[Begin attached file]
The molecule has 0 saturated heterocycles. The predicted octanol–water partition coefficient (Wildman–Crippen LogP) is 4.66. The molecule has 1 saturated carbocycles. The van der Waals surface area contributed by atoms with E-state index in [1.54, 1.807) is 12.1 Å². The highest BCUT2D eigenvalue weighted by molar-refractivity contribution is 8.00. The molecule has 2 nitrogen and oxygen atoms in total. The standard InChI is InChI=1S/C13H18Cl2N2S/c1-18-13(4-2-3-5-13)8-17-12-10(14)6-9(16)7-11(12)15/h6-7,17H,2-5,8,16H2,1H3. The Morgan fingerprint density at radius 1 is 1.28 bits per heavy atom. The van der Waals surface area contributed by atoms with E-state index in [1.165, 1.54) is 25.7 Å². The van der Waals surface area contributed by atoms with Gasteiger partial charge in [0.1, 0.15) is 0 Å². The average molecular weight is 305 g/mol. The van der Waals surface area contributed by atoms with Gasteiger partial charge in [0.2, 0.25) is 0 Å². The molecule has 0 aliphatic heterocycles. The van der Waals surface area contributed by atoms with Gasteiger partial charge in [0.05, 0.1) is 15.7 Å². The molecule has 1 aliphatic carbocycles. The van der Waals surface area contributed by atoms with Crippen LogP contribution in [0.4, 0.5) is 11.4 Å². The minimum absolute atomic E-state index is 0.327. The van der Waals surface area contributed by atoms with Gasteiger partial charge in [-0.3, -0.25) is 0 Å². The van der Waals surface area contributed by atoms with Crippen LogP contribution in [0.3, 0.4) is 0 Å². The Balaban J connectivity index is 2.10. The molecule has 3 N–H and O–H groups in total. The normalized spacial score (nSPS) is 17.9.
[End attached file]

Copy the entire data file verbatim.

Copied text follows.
The molecule has 0 saturated heterocycles. The predicted octanol–water partition coefficient (Wildman–Crippen LogP) is 4.66. The molecule has 1 saturated carbocycles. The van der Waals surface area contributed by atoms with E-state index in [1.54, 1.807) is 12.1 Å². The highest BCUT2D eigenvalue weighted by molar-refractivity contribution is 8.00. The molecule has 2 nitrogen and oxygen atoms in total. The standard InChI is InChI=1S/C13H18Cl2N2S/c1-18-13(4-2-3-5-13)8-17-12-10(14)6-9(16)7-11(12)15/h6-7,17H,2-5,8,16H2,1H3. The Morgan fingerprint density at radius 1 is 1.28 bits per heavy atom. The van der Waals surface area contributed by atoms with E-state index in [1.165, 1.54) is 25.7 Å². The van der Waals surface area contributed by atoms with Gasteiger partial charge in [0.1, 0.15) is 0 Å². The average molecular weight is 305 g/mol. The van der Waals surface area contributed by atoms with Gasteiger partial charge in [0.2, 0.25) is 0 Å². The molecule has 0 aliphatic heterocycles. The van der Waals surface area contributed by atoms with Gasteiger partial charge in [0.05, 0.1) is 15.7 Å². The molecule has 1 aliphatic carbocycles. The van der Waals surface area contributed by atoms with Crippen LogP contribution in [0.4, 0.5) is 11.4 Å². The minimum absolute atomic E-state index is 0.327. The van der Waals surface area contributed by atoms with Gasteiger partial charge in [-0.3, -0.25) is 0 Å². The van der Waals surface area contributed by atoms with Crippen LogP contribution in [0.3, 0.4) is 0 Å². The Balaban J connectivity index is 2.10. The molecule has 3 N–H and O–H groups in total. The normalized spacial score (nSPS) is 17.9.